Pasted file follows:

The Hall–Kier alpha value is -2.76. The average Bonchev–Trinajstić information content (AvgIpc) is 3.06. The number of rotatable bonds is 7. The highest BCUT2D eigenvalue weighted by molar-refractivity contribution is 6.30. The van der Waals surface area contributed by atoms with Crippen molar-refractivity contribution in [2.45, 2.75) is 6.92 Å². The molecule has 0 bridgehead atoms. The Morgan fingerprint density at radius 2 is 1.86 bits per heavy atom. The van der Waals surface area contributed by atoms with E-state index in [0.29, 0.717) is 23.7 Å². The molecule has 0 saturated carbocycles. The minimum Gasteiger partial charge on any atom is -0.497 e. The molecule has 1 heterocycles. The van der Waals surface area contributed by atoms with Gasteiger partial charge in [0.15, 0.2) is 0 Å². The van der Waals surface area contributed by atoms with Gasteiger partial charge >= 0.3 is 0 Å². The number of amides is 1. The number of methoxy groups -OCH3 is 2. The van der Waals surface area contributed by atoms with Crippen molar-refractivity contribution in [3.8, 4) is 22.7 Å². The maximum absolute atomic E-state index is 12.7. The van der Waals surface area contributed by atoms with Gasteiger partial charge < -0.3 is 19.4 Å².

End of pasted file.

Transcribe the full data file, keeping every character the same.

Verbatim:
The Hall–Kier alpha value is -2.76. The average Bonchev–Trinajstić information content (AvgIpc) is 3.06. The number of rotatable bonds is 7. The highest BCUT2D eigenvalue weighted by molar-refractivity contribution is 6.30. The van der Waals surface area contributed by atoms with Crippen molar-refractivity contribution in [2.45, 2.75) is 6.92 Å². The molecule has 0 bridgehead atoms. The Morgan fingerprint density at radius 2 is 1.86 bits per heavy atom. The van der Waals surface area contributed by atoms with E-state index in [0.29, 0.717) is 23.7 Å². The molecule has 0 saturated carbocycles. The minimum Gasteiger partial charge on any atom is -0.497 e. The molecule has 1 heterocycles. The van der Waals surface area contributed by atoms with Gasteiger partial charge in [0.15, 0.2) is 0 Å². The van der Waals surface area contributed by atoms with Gasteiger partial charge >= 0.3 is 0 Å². The number of amides is 1. The number of methoxy groups -OCH3 is 2. The van der Waals surface area contributed by atoms with Crippen molar-refractivity contribution in [3.8, 4) is 22.7 Å². The maximum absolute atomic E-state index is 12.7. The van der Waals surface area contributed by atoms with Gasteiger partial charge < -0.3 is 19.4 Å².